Rupee nosedives to fresh all-time low of 172.78 against dollar

Depreciation during the fiscal year 2021-22 has been Rs15.36

The Pakistani rupee fell to a new all-time low of 172.78 against the US dollar on Monday, breaching Thursday’s low of 171.13, amid uncertainty regarding resumption of the International Monetary Fund’s (IMF) $6 billion Extended Fund Facility (EFF).

According to the State Bank of Pakistan (SBP), the rupee shed Rs1.60 (-0.93 percent) as the US dollar opened at Rs171.18 and closed at Rs172.78.

During intra-day trading in the inter-bank market, the rupee plummeted by a staggering Rs2.02 (-1.2 percent) against the US dollar to a record low of Rs173.2; however, it recovered some loss before the close of the session. Within the open market, the rupee was traded at Rs172/173 per dollar.

The local currency had closed at Rs171.18 on Friday, according to the data from the State Bank of Pakistan (SBP).

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According to a report by Mettis Global, strong demand for the greenback as well as rising prices of crude oil in international markets were behind the latest round of erosion in the rupee’s value.

The report further said that additional pressure on the rupee was created due to no timeframe determined for the conclusion of the ongoing negotiations between the government and the International Monetary Fund that has led to a delay in the release of the next tranche from the Fund.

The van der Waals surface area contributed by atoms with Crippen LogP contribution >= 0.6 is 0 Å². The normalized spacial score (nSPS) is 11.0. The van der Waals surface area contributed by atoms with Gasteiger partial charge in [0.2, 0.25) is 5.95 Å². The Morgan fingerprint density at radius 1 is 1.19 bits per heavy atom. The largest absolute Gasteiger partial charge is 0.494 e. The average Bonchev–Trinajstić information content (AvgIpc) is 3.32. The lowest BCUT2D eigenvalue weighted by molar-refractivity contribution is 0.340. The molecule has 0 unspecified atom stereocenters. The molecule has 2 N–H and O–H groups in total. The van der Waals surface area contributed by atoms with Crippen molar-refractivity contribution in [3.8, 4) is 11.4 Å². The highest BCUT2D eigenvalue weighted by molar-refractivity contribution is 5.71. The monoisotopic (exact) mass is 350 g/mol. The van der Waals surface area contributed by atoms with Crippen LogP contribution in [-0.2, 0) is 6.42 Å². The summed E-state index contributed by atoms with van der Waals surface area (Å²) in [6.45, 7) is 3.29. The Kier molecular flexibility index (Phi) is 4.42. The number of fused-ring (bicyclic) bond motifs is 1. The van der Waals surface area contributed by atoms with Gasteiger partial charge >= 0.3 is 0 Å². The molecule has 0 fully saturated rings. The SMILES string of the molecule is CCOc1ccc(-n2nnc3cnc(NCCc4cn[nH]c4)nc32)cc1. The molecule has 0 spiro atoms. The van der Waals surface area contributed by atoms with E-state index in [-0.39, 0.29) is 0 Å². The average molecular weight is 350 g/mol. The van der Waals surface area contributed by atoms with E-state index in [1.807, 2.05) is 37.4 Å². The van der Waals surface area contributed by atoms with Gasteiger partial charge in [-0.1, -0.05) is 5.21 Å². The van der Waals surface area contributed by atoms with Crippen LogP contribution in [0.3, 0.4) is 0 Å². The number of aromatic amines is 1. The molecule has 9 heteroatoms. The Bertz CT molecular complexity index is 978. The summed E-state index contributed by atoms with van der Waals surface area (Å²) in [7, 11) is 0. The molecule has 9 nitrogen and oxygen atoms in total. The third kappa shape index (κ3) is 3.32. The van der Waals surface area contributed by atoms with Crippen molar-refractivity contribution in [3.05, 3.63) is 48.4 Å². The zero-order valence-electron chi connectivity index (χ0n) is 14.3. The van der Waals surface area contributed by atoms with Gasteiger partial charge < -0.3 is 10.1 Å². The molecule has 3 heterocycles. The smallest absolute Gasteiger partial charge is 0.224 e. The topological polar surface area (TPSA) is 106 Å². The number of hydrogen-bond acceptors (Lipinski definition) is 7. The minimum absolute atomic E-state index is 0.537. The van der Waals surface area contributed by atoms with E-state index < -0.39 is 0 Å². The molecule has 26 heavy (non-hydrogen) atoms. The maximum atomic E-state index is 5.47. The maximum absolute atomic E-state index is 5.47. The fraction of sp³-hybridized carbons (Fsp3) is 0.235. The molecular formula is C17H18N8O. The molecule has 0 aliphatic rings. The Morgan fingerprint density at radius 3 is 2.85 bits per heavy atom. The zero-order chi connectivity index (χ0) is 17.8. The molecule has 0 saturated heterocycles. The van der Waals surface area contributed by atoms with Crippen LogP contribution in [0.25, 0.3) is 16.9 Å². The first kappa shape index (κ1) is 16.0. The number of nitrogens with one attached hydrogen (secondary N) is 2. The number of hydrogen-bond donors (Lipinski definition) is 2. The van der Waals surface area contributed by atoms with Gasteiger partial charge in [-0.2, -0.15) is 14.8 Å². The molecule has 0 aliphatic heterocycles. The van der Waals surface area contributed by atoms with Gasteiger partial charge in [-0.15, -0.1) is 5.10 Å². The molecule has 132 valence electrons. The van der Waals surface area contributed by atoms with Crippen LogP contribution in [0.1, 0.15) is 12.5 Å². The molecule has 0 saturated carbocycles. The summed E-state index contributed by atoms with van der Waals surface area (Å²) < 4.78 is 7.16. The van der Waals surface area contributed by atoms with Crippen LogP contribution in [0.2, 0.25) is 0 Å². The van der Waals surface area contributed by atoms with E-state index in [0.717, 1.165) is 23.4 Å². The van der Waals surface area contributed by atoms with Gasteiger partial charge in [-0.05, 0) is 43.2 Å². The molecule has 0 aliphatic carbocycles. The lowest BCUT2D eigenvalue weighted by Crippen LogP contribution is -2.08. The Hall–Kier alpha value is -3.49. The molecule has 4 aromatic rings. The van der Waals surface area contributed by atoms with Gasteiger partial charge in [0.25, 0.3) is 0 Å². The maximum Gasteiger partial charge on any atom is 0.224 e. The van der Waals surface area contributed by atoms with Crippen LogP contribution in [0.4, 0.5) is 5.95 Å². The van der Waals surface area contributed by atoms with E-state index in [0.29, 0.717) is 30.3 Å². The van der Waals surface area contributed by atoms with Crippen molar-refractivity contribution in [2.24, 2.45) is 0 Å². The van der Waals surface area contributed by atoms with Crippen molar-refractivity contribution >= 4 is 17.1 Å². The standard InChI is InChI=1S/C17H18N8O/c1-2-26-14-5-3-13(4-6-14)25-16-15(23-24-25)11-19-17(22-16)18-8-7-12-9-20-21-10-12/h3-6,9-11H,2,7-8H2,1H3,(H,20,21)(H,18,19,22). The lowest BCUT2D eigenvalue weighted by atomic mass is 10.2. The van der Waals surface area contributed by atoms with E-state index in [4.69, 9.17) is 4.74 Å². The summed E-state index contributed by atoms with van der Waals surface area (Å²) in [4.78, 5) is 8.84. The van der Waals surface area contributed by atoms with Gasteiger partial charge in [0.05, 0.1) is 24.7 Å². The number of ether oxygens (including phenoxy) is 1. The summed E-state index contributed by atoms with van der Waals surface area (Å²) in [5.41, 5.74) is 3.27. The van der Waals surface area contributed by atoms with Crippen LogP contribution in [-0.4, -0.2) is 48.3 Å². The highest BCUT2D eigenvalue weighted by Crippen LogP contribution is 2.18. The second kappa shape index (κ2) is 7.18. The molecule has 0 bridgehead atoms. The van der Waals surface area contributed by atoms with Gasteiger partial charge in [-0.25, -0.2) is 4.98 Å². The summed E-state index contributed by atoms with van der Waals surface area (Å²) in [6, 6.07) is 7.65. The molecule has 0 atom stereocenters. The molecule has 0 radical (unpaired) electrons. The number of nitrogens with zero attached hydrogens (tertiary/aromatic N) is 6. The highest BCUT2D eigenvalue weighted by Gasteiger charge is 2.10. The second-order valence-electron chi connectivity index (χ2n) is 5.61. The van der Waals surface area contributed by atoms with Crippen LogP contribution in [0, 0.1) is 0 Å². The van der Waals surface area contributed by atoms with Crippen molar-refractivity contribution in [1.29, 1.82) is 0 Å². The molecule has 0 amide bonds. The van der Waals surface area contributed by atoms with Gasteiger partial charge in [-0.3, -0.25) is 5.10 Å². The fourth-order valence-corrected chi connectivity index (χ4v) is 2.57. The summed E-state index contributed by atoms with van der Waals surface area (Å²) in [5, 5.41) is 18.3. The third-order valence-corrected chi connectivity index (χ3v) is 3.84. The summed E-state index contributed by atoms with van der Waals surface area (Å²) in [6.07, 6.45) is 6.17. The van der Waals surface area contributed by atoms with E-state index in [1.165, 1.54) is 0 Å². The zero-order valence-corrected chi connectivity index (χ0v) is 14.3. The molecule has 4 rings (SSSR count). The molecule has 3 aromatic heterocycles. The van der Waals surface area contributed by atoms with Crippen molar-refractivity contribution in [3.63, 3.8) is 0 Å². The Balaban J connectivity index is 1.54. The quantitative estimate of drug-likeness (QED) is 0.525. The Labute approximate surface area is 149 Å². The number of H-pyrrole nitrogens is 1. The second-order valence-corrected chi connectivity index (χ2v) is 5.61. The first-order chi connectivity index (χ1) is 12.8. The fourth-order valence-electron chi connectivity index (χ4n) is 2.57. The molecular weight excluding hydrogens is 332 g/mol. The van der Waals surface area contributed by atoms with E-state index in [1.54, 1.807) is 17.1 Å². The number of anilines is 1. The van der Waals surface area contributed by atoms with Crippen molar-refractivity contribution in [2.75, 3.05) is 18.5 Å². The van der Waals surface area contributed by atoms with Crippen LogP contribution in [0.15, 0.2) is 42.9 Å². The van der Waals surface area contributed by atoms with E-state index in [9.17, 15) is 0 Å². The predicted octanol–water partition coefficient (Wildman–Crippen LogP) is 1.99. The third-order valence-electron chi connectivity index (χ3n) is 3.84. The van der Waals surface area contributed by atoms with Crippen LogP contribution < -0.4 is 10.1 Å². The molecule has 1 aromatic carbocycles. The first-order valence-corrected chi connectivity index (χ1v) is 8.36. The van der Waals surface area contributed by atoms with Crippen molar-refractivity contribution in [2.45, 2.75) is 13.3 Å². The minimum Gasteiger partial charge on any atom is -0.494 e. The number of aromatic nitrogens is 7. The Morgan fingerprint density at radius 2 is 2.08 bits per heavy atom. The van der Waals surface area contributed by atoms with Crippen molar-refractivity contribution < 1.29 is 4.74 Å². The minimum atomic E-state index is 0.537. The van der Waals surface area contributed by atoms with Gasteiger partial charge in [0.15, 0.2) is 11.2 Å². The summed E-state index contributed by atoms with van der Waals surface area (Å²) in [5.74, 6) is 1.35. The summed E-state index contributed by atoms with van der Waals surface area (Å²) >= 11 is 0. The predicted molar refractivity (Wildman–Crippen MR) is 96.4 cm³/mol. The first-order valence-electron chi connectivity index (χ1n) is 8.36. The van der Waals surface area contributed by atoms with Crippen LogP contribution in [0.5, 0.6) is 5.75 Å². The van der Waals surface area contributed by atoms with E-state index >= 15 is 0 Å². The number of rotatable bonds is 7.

Currency experts state that clarity on the talks will stabilise rupee. However, the mentioned that another reason for rupee depreciation was that the market opened after two weekly holidays and Tuesday is also a public holiday on account of Eid Milad-un-Nabi.

Last week, speaking at the launch of the Kisan Portal, Prime Minister Imran Khan had said that the pressure on the Pakistani rupee is temporary and will be over soon.

Media reports claim that Prime Minister Imran Khan is having a meeting on inflation and the economic situation in the country and is expected to make an important announcement regarding public relief in this meeting.

It is pertinent to mention here that Fitch Ratings in September had revised down its forecasts for the Pakistani rupee for both this year and next due to a variety of factors including an increased flow of US dollars into neighbouring Afghanistan.

For 2022, Fitch expects an average rate of 180 versus a previous forecast of 165.

“Our expectation for the currency to weaken further is based on Pakistan’s worsening terms of trade, tighter U.S. monetary policy, alongside the flow of US dollars out of Pakistan and into Afghanistan,” it said.

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